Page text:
For example, if we operate an advertising agency, our service delivery manager, is an account manager, who accepts an order for a campaign. The customer has expectations around the seasonality of the campaign and expectations for delivery time, timeliness, and quality, as well as functional requirements for print and digital media. They have expectations of fidelity of the art, copywriting and photography. Their own brand has prestige and they trust us to represent their brand adequately. The account manager, must, in turn, orchestrate all of our internal services, to fulfill the campaign: copywriters; copy editors; graphic designers; picture editors; photographers; casting agents; lawyers; and so forth. For each of these internal services to work effectively and collaborate properly, they need context. They need to know the customer’s “why”. They need to understand the customer’s purpose and the expectations that accompany it. To work autonomously, and to feel a sense of pride and fulfillment and true achievement, remote workers need that context information. The context of the customer deliverable work item, or customer purpose and expectations, enables prioritization, scheduling, sequencing of work, class of service and a sense of urgency. It enables policy decisions over quality procedures, levels of testing, review, approval, delegation, and feedback.
Alignment must come from a focus on “why”. We must move away from leadership by identity and team membership.
In the new world of work, we must organize our businesses as a network of services. Each remote worker must offer a well-defined service interface. Managers must become the conductors who orchestrate work across an interdependent network of services to compose together meaningful work product and acceptable customer deliverables. As leaders in this new world, we must lead with purpose and communicate context. Alignment must come from a focus on “why”. We must move away from leadership by identity and team membership. Peer pressure, social pressure to conform to team norms and behaviors, and a deep human desire to belong and to have status, recognition and dignity, through membership of and conformance to social group expectations, must be replaced by shared purpose and respect, status, recognition and dignity from delivering a job well done, a service expectation fulfilled, a part of a greater whole that met the needs and expectations of customer. In this new world of distributed, remote working, it matters more, “why” we are involved, than the “who” we are part of. Do not try to bend the old ways of leading and working to the new reality. Instead try only to realize the truth, …. there is no team!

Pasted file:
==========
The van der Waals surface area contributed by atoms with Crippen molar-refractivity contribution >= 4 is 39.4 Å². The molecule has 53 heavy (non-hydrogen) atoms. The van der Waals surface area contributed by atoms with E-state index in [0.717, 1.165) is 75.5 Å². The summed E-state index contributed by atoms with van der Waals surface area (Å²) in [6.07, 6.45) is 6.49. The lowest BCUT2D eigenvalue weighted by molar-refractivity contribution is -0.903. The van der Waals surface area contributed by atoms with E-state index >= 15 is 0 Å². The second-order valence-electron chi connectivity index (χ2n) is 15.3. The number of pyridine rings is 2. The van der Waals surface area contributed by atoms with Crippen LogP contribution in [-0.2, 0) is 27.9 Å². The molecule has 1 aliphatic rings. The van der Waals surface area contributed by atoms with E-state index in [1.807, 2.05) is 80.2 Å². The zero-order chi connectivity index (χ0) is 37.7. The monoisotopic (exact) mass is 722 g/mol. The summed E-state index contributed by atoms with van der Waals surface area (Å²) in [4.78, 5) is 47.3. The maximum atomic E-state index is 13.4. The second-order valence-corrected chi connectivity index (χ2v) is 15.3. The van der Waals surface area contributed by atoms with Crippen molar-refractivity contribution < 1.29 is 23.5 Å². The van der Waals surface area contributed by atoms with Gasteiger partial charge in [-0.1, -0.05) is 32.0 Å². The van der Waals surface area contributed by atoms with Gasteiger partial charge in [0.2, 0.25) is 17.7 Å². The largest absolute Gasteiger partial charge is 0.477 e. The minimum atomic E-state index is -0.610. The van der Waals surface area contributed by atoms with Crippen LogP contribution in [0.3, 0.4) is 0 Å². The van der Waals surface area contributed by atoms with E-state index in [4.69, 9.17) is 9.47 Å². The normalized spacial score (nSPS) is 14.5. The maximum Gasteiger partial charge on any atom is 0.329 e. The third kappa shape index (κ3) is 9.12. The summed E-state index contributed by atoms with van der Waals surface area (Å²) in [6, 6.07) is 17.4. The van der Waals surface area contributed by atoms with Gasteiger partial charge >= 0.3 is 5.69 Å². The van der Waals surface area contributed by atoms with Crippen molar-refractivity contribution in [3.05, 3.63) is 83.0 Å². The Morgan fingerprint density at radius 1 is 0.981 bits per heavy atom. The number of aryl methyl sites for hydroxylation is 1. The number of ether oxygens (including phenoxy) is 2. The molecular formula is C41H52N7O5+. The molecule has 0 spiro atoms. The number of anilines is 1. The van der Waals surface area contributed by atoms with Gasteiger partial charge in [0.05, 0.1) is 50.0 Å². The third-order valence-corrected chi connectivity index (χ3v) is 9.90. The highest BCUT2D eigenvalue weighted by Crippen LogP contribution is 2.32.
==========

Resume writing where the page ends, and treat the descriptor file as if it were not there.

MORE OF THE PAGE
In this new world of distributed, remote working, it matters more, “why” we are involved, than the “who” we are part of.